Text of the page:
Friday 29 July 2022

I Really Don't Know Life At All

There are a growing number of musicians, legends if you will, who are either hurtling towards, or are currently on their respective journeys through their ninth decade on this planet and depending on the artist in question, we watch in awe, bemusement or horror as they potentially add to, besmirch or trash their respective legacies with each release or public pronouncement. Regardless of our opinions though, there's no doubt that they are trailblazers of a sort and you can be sure that there are a few artists in their 40s, 50s and 60s looking on and taking notes for future reference.

Last weekend provided two examples of fabled singer/songwriters confronting the aging thing head on, when Joni Mitchell and Paul Simon each played unannounced sets at the Newport Folk Festival, in Joni's case her first live performance of any kind in 20 years. She may be physically diminished after long periods of illness, but as the 78 year-old Mitchell hesitantly felt her way through 'Both Sides, Now', the emotional response was palpable. Similarly, when the 80 year-old Simon, his voice little more than a hoarse whisper, stepped to the microphone and sang '...hello darkness my old friend...' the couplet was clearly open to quite a different interpretation in 2022 than when he wrote 'The Sound of Silence' way back in 1964.

I've watched both of these remarkable performances a number of times over the past couple of days and still struggle to make it all the way through either of them without welling up.

Monday 25 July 2022

Monday Long Song

I've felt a little all at sea these past couple of weeks. The small pile of records I picked up while in Edinburgh last month (including one generously gifted by our mutual chum Charity Chic) sit untouched and unplayed upstairs, awaiting my eventual attention. Half a dozen books lay scattered around the place, each with just a few pages thumbed through. It seems my powers of concentration have taken themselves off on an extended summer holiday. What do I traditionally do in these circumstances? I walk. But even this innocent activity has been curtailed somewhat in the recent blistering heat. 

The music I have been playing around the house is lengthy and largely instrumental - tunes to get lost in. Like this piece from Miles Davis, which was recorded on the final day of the 'In a Silent Way' sessions in February 1969, but bafflingly remaining unreleased until 2001. 'The Ghetto Walk' is a dense, humid, eerie meander of a thing, stifling and oppressive, much like several of my own recent local wanderings, photographic evidences of which are attached.

Miles Davis - The Ghetto Walk

Wednesday 6 July 2022

Imaginary Compilation Album Plug

I'm very grateful to our mutual friend and blogfather of this parish, JC, for publishing another of my very occasional Imaginary Compilation Albums over at his place. This one concerns the music of Micah Blue Smaldone, a fairly obscure artist it's true, but one who means an awful lot to me. Check out the ICA here.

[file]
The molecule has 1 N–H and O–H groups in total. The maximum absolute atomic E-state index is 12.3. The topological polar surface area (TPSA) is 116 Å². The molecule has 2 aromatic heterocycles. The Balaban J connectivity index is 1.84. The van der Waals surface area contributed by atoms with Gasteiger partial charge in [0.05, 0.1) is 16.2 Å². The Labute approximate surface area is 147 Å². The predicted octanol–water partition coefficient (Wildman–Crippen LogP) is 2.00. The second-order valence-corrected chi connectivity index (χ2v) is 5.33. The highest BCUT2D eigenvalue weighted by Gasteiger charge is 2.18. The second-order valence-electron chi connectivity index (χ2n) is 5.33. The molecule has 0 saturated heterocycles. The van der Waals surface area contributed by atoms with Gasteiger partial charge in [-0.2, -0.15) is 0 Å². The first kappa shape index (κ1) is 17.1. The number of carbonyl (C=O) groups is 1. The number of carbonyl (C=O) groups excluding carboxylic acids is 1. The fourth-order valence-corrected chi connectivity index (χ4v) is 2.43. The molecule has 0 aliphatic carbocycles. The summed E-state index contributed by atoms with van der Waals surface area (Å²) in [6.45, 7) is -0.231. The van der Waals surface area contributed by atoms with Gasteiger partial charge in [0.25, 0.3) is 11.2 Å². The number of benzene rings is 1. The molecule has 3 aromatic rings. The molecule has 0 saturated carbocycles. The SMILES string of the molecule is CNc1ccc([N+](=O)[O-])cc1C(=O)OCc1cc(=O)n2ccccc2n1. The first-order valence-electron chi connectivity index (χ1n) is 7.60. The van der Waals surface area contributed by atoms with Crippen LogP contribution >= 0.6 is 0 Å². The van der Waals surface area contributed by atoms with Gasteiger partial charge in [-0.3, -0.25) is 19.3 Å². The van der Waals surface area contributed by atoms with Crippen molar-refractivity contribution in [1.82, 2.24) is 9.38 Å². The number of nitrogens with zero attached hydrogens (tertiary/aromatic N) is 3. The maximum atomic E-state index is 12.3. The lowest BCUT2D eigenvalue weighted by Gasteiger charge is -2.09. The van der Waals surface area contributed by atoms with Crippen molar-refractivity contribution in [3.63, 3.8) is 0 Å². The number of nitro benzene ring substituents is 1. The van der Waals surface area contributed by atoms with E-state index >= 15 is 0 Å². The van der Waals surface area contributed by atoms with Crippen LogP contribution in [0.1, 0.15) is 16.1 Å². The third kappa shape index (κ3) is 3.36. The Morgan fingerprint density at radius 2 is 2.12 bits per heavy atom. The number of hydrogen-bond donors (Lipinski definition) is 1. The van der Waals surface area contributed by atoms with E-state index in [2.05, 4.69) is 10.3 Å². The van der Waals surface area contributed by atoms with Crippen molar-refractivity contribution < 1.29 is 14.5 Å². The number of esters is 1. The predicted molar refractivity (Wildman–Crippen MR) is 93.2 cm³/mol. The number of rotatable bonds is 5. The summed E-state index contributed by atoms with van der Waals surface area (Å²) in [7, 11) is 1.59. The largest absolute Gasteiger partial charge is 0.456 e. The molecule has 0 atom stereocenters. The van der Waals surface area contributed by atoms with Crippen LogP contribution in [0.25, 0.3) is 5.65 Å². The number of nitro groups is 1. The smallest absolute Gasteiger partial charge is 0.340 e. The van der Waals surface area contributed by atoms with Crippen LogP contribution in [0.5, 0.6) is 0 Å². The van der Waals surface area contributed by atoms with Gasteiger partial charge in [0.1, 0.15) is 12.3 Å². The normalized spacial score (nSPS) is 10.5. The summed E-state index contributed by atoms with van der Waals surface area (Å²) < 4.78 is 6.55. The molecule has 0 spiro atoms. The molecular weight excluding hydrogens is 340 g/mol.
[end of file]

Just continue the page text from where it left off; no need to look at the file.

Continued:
By necessity Micah's early retro country-blues recordings were raw, stripped back affairs, though his later albums are darker in tone and fuller in sound. As I mentioned in the ICA post, I saw Micah just once in concert, on a brief 2014 European tour in support of  his fourth and still most recent LP 'The Ring of the Rise'. The album boasts the backing of a full band, but that evening it was just Micah and his 12 string guitar, together completely captivating the pin-drop silent audience. This super-intense performance of 'A Derelict', segueing into the instrumental 'New Orleans Bump', was filmed during the very same European jaunt. 

Monday 4 July 2022

Monday Long Song

Hastings based James Blackshaw has been releasing his primarily instrumental music since 2003, initially self-distributed before landing a deal with the hugely respected Tompkins Square label. Blackshaw is best known as a guitarist, though the piano also features in his recordings. He kicked off off his career at a prolific pace, already releasing seven albums by the time I caught up with him playing an instore show in Sound Fix, a Williamsburg record store in 2008. The performance took place in a small bar/function room accessible through an anonymous door at the side of the building, where the cyclical patterns and repeated phrases of the long tunes created a hypnotic drone within the wood-walled space, gradually shushing the general hub-bub of whispered mutterings and clinking glasses.

Here's the title track from Blackshaw's 2014 album, 'Love is the Plan, the Plan is Death'. 

James Blackshaw - Love is the Plan, the Plan is Death

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